How Wimbledon got its start
A look back at the early days of one of the world’s most beloved sporting affairs
Wimbledon is the oldest, most prestigious international tennis tournament in the world, with The All England Lawn Tennis and Croquet Club hosting its first tennis tourney all the way back in 1877.
Wimbledon 1879. | (Hulton Archive/Getty Images)
As the club's name suggests, it was the game of croquet that originally drew nearby suburbanites to the lush four-acre meadowland. But in the 1870s, a new sport was quickly captivating British socialites. Tennis, a game famously beloved by royals, had been around for centuries. Its origins date back to 5th century Italian hand ball. But it was typically played on an enclosed court, and now, it had moved to the grass.
In 1877, The All England Club placed an advertisement in a local magazine, declaring: "The All England Croquet and Lawn Tennis Club, Wimbledon, propose to hold a lawn tennis meeting open to all amateurs, on Monday, July 9, and following days. Entrance fee, one pound, one shilling."
Just 21 players — all men — showed up for that very first Wimbledon competition, which was attended by about 200 spectators.
The first Wimbledon Lawn Tennis Championship meeting at the Warpole Road ground in July 1877. | (Keystone/Getty Images)
Traditionally, different hosts or regions played tennis according to their own game guidelines, but the All England Club established a set of formal rules.
As tennis began to eclipse croquet in popularity, the Wimbledon event became an annual affair, and the new rules prevailed across the sport. Modern tennis as we know it was born.
Seven-time men's singles champion William Renshaw (left) plays for his first title in Wimbledon 1881. | (Hulton Archive/Getty Images)
Facing pressure from fans and athletes alike, the club introduced the Ladies' Championship in 1884 — though the women could only compete after the men's games had finished, and their prizes were worth just a fraction of their male counterparts' (a truth that wasn't corrected until 2007).
Despite the second-class treatment, many women — some as young as 15 — took to the court, earning reputations as skilled competitors.
A late Victorian tennis outfit, featuring a long skirt, lace collar, frilled hat, and a corset underneath. | (London Stereoscopic Company/Getty Images)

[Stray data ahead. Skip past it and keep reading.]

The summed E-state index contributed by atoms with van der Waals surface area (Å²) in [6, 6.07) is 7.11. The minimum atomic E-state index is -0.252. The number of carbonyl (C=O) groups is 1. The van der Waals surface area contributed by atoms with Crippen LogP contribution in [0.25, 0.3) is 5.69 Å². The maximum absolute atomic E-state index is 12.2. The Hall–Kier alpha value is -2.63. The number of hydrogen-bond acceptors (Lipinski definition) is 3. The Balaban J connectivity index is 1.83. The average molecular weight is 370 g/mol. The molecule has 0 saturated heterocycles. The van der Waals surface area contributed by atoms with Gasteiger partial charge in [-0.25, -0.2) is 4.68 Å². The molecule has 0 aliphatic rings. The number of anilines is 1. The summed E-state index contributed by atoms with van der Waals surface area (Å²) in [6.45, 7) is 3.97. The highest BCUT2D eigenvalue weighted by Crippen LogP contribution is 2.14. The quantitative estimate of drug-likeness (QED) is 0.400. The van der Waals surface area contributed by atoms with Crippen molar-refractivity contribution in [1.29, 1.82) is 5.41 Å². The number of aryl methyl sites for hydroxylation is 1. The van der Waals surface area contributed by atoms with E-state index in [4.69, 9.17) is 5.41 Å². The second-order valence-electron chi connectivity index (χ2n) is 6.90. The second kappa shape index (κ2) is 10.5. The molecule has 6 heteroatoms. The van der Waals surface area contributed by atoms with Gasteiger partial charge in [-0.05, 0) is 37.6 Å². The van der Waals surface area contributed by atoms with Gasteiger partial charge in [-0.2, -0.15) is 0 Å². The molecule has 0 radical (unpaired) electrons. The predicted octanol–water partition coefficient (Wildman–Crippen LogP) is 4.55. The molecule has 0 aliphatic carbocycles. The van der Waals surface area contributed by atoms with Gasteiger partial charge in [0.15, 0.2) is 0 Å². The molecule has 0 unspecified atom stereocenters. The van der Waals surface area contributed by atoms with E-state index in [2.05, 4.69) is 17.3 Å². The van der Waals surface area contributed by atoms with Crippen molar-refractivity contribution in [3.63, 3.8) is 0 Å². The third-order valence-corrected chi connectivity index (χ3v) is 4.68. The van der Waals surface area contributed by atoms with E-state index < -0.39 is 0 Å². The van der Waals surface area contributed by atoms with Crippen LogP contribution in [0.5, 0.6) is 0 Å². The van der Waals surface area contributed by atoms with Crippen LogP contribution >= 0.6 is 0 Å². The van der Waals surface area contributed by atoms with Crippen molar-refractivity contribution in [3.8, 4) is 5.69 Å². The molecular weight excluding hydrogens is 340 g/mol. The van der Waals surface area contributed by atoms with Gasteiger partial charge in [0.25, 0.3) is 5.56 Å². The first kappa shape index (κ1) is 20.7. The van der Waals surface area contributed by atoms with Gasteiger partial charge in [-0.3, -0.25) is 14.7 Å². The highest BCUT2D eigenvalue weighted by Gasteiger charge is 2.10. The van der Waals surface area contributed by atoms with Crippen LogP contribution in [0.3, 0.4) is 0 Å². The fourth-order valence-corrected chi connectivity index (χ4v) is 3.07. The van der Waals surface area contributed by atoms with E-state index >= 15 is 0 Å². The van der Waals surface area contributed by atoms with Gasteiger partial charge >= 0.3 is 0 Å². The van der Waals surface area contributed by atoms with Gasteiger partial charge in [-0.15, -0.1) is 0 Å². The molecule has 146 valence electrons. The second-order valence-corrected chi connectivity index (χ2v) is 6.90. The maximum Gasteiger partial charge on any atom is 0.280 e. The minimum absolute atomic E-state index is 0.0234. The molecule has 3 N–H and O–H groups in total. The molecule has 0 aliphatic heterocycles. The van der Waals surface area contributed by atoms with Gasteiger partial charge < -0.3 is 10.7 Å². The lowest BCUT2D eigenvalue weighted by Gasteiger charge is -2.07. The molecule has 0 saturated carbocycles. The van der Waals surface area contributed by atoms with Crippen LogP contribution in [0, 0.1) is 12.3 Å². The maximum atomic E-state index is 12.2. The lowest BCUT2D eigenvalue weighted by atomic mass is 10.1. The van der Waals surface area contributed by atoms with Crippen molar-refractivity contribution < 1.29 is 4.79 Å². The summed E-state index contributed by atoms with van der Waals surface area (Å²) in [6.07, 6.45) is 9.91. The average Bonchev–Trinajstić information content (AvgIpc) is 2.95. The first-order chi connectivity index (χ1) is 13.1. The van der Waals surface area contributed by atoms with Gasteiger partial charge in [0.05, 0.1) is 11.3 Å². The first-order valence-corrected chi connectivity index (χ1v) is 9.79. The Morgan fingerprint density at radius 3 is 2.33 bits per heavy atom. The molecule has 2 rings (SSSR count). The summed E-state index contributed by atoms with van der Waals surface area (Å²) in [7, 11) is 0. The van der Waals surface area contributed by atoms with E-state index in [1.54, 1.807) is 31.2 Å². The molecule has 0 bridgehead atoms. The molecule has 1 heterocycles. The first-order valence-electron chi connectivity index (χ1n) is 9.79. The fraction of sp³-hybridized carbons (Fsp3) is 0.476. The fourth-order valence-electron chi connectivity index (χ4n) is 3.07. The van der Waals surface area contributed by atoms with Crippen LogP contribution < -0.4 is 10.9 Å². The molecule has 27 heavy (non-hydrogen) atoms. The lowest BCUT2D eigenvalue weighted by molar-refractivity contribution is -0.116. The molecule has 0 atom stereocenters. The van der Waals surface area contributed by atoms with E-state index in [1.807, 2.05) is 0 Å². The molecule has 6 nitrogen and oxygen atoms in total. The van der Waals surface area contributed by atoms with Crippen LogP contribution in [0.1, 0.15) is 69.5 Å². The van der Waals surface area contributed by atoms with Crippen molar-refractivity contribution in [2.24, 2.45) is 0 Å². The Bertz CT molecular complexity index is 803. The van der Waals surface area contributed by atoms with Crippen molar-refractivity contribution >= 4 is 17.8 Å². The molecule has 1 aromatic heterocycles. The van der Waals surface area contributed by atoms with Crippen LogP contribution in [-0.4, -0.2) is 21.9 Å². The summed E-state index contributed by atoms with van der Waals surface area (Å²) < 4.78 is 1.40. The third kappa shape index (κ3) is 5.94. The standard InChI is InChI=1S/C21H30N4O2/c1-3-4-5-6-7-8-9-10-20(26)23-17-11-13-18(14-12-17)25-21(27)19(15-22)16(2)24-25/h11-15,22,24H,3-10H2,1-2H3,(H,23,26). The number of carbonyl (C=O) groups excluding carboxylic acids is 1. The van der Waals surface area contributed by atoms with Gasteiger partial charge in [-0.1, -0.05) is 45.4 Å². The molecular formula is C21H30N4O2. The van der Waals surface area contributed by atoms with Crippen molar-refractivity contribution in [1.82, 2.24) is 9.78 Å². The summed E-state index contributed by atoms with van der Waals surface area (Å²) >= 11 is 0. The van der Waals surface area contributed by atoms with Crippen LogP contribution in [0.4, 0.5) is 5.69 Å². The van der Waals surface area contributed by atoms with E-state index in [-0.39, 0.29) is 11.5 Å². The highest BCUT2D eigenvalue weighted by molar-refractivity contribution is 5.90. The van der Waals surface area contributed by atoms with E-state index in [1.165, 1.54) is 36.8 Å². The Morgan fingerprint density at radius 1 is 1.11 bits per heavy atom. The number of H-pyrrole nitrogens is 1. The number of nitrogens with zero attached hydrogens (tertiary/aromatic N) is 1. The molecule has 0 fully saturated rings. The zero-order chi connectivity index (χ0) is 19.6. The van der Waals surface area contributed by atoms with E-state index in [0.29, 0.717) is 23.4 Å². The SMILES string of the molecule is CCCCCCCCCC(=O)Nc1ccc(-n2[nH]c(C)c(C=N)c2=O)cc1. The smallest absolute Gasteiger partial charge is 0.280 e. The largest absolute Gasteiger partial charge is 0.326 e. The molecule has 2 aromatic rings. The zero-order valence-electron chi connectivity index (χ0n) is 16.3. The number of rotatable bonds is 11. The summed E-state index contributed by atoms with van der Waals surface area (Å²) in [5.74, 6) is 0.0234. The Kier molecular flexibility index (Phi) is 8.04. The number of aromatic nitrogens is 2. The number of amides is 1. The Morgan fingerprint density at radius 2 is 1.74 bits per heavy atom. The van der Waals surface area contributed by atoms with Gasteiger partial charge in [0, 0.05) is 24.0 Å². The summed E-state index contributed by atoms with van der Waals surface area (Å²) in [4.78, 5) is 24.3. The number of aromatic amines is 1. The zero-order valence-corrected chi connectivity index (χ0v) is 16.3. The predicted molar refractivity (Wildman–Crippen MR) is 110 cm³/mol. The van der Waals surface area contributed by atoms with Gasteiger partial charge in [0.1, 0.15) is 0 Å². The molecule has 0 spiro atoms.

British player Dorothea Lambert-Chambers, seven-time ladies' singles champion at Wimbledon, and 1908 Olympic gold medal winner in women's singles tennis, playing at Wimbledon in 1914. | (Topical Press Agency/Getty Images)
Spanish star player Lili De Alvarez at Wimbledon in 1926. | (G. Adams/Topical Press Agency/Getty Images)
Many trademark tennis moves used by the pros — like the overarm serve and lob shot — weren't invented until the turn of the 20th century. The equipment was still extremely basic and often handmade well into the early 1900s, and the clothes, especially for women, were a far cry from the sleek, water-wicking outfits of today. In the 1880s and 1890s, women wore their street clothes, which often included corsets, petticoats, and voluminous skirts. But at least one sartorial element is the same as today — "tennis whites" were mandated by Wimbledon in 1890.
Notably, during the first few decades of the tournament, competitions were open only to "amateur" players, referring to people who were not being paid to play. "To the elite running exclusive country clubs of the day, sport wasn't sport unless it was played purely in one's spare time," Smithsonian explains.
Fashionable spectators at Wimbledon in 1914. | (Topical Press Agency/Getty Images)
A woman sitting in the tea enclosure at the Wimbledon Lawn Tennis Championships in 1914. | (Topical Press Agency/Getty Images)
Crowds line up outside the gates of Wimbledon to see the men's singles finals match between Fred Perry and Gottfried Von Cramm in 1936. Britain's Perry defeated the German player. | (Fox Photos/Getty Images)
But the classy flare and festivities associated with Wimbledon today had already begun to show themselves by the turn of the century: outdoor tea parties attended by fashionable trendsetters, long lines of people waiting outside the field entrances, and of course, visits from British royalty. Players came from overseas to compete, and thousands of visitors flocked to London to watch the tournaments.
King George V opens Wimbledon's Jubilee Tennis Championships in June 1926. French star player Suzanne Lenglen kneels before the royal consort Queen Mary. | (Topical Press Agency/Hulton Archive/Getty Images)
British player Fred Perry during his winning David Cup match in 1934. | (H F Davis/Getty Images)
In 1967, Wimbledon became the first sporting event to be broadcast in color, bringing the exhilarating matches and roaring crowds to audiences all over Britain.
The following year, Wimbledon hosted its first Open tournament as part of the tennis Grand Slam matches, finally welcoming professional players alongside the seasoned "amateurs." Legendary players Rod Laver and Billie Jean King triumphed in their respective singles tournaments that year.
As competition grew among the athletes, so did Wimbledon's popularity, making it the adored sports extravaganza we know today.
Althea Gibson, the first black woman to win a Wimbledon championship, in 1957, competes at Wimbledon in 1956. | (Central Press/Getty Images)
American tennis star Billie Jean King during the women's singles championships in 1967. | (AP Photo)
Australian player John Newcombe plays against fellow Australian Rod Laver at Wimbledon 1969. | (Fox Photos/Hulton Archive/Getty Images)